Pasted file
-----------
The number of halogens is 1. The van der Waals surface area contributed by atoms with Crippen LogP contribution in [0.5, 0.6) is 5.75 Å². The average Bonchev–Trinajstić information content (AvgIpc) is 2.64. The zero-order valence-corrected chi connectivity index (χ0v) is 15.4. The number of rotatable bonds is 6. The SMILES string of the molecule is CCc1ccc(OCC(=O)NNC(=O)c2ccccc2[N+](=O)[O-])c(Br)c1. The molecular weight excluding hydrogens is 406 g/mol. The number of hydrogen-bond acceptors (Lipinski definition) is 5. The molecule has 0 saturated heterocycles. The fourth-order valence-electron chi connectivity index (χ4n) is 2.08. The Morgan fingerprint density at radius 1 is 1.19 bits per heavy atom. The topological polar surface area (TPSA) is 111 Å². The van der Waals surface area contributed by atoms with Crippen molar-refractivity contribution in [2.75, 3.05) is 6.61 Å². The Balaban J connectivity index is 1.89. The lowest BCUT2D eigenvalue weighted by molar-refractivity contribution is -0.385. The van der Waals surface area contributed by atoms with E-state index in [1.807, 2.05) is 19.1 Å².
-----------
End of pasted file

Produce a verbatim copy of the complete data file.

The number of halogens is 1. The van der Waals surface area contributed by atoms with Crippen LogP contribution in [0.5, 0.6) is 5.75 Å². The average Bonchev–Trinajstić information content (AvgIpc) is 2.64. The zero-order valence-corrected chi connectivity index (χ0v) is 15.4. The number of rotatable bonds is 6. The SMILES string of the molecule is CCc1ccc(OCC(=O)NNC(=O)c2ccccc2[N+](=O)[O-])c(Br)c1. The molecular weight excluding hydrogens is 406 g/mol. The number of hydrogen-bond acceptors (Lipinski definition) is 5. The molecule has 0 saturated heterocycles. The fourth-order valence-electron chi connectivity index (χ4n) is 2.08. The Morgan fingerprint density at radius 1 is 1.19 bits per heavy atom. The topological polar surface area (TPSA) is 111 Å². The van der Waals surface area contributed by atoms with Crippen molar-refractivity contribution in [2.75, 3.05) is 6.61 Å². The Balaban J connectivity index is 1.89. The lowest BCUT2D eigenvalue weighted by molar-refractivity contribution is -0.385. The van der Waals surface area contributed by atoms with E-state index in [1.807, 2.05) is 19.1 Å².